A place in social history

July 4, 2011 at 3:34 am Leave a comment

By Roon Lewald

Philipp Roesler

Philipp Roesler

Proving how perilously close success is to failure in politics, the swift rise of Guido Westerwelle to power as Germany’s first openly gay vice-chancellor, foreign minister and party leader has ended just as quickly. As reported in “Coming Strongly” late last year, Westerwelle’s marriage last September to Gerhard Mronz, a prominent sport events manager who had been his publicly acknowledged lover for several years, was a notable step forward for gay social normalization. The low-key public reaction to a wedding that would have been legally meaningless and both socially and politically suicidal only a few years ago also burnished the country’s international image by showing that liberal democratic values are here to stay in Germany.

Two years earlier, Westerwelle had led his small Free Democratic party out of its earlier fringe status to an unprecedented 15% of the national vote in 2009 federal elections. The sensational victory, which opponents accused him of winning on the strength of tax-reduction promises he was later forced to abandon, allowed the Free Democrat liberals to shore up Chancellor Angela Merkel’s greatly weakened Christian Democrat conservatives as the kingmaker partner in the ruling coalition.

Westerwelle took his place alongside Merkel as vice-chancellor and foreign minister.

Low-key public reaction showed that voters are largely prepared to tolerate gay pride as a new factor in the country’s highest echelons of power. But initially enthusiastic followers were swiftly disillusioned by his occasionally abrasive, arrogant manner and his crassly neo-liberal stance at a time of high unemployment and global economic crisis. He was soon at loggerheads with Merkel’s Christian Democrats. They accused him of paralyzing the coalition by demanding unrealistic tax breaks for hoteliers and other small-business political clients at a time when Merkel was desperately trying to stabilize economic recovery and create more jobs without further expanding Germany’s increasing public deficits.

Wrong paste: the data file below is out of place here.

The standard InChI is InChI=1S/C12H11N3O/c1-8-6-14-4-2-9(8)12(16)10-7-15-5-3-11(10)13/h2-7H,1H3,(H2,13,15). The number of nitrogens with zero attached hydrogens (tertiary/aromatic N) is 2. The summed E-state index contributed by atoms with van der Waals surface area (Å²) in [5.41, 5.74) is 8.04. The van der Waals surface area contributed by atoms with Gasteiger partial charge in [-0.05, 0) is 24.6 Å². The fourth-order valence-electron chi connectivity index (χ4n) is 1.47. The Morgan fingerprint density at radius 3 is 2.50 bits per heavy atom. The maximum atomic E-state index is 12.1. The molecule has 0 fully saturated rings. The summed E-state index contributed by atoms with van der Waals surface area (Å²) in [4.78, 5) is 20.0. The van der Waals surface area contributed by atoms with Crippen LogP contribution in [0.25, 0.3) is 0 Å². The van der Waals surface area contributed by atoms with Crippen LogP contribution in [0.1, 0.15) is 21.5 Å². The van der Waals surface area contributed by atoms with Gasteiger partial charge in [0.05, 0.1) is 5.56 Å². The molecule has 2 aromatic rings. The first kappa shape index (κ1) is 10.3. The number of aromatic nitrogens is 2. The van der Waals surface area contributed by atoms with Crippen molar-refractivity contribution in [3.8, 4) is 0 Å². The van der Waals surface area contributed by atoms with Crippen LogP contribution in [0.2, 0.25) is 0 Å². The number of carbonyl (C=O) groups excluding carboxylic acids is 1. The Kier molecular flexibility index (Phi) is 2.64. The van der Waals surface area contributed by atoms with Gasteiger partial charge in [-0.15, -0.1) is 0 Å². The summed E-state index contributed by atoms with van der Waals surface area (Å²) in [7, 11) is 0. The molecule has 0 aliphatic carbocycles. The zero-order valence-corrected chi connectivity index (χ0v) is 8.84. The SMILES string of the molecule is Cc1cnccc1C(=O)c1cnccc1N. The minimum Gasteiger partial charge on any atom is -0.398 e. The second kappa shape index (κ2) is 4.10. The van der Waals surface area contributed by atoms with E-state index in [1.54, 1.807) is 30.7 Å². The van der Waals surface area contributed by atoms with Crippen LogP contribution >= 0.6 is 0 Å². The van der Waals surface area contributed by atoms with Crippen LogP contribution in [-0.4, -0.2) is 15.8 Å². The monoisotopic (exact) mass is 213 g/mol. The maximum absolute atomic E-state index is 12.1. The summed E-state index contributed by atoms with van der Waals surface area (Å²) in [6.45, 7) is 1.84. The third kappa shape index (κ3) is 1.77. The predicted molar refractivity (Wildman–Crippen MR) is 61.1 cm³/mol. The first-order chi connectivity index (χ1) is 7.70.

Within months, polled support for his Free Democrats plummeted from 15% to an existentially threatening low of 5%. Discontent with the erstwhile miracle man’s party leadership steadily weakened Westerwelle’s previously unchallenged grip on the Free Democrats. By the end of May 2011, the party had voted him out of the chairman’s seat to make way for Economics and Technology Minister Philipp Rösler, a Vietnam-born half-German with little of the charisma that once propelled Westerwelle to high office. As the party’s new Number One, Rösler also ousted Westerwelle as the vice-chancellor at Merkel’s side, leaving his former boss stripped of all power except the post of Foreign Minister.

But even though Westerwelle can never recover fully from his political abasement, he has earned an honorable mention in the history book of Germany’s post-war moral recovery. His open profession of homosexuality while running for election and the public marriage of the Number Two in German politics to the man he described as “the great love of my life” remain major contributions to gay social normalization. As such, he deserves to be remembered for his moral courage in a country where persecuted gays in striped concentration camp pyjamas bearing the letter “H” (for “homosexuell”) on pink breast patches were slave-worked or gassed to death little over half a century ago.


Entry filed under: Essay, Gay, Homosexuality, Lewald, Same sex marriage.

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